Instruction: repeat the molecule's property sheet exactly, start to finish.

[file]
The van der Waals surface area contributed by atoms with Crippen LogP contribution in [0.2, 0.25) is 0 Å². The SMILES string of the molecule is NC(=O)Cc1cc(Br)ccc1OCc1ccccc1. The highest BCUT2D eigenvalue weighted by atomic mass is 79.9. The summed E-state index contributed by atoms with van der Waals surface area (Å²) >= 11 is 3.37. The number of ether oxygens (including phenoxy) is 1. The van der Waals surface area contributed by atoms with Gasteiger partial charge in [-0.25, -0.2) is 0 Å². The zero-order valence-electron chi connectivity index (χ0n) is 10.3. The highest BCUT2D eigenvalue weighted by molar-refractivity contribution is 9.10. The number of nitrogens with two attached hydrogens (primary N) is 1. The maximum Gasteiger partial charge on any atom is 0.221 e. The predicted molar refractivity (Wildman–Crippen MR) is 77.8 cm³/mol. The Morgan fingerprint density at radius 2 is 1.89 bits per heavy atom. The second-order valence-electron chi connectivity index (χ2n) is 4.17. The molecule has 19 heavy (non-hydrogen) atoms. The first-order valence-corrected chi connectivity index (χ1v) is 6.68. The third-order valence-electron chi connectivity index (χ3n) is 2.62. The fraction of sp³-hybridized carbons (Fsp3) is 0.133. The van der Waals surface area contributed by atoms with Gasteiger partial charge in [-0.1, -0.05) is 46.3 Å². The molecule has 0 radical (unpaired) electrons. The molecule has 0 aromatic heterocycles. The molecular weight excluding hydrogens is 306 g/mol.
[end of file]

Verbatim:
The van der Waals surface area contributed by atoms with Crippen LogP contribution in [0.2, 0.25) is 0 Å². The SMILES string of the molecule is NC(=O)Cc1cc(Br)ccc1OCc1ccccc1. The highest BCUT2D eigenvalue weighted by atomic mass is 79.9. The summed E-state index contributed by atoms with van der Waals surface area (Å²) >= 11 is 3.37. The number of ether oxygens (including phenoxy) is 1. The van der Waals surface area contributed by atoms with Gasteiger partial charge in [-0.25, -0.2) is 0 Å². The zero-order valence-electron chi connectivity index (χ0n) is 10.3. The highest BCUT2D eigenvalue weighted by molar-refractivity contribution is 9.10. The number of nitrogens with two attached hydrogens (primary N) is 1. The maximum Gasteiger partial charge on any atom is 0.221 e. The predicted molar refractivity (Wildman–Crippen MR) is 77.8 cm³/mol. The Morgan fingerprint density at radius 2 is 1.89 bits per heavy atom. The second-order valence-electron chi connectivity index (χ2n) is 4.17. The molecule has 19 heavy (non-hydrogen) atoms. The first-order valence-corrected chi connectivity index (χ1v) is 6.68. The third-order valence-electron chi connectivity index (χ3n) is 2.62. The fraction of sp³-hybridized carbons (Fsp3) is 0.133. The van der Waals surface area contributed by atoms with Gasteiger partial charge in [-0.1, -0.05) is 46.3 Å². The molecule has 0 radical (unpaired) electrons. The molecule has 0 aromatic heterocycles. The molecular weight excluding hydrogens is 306 g/mol.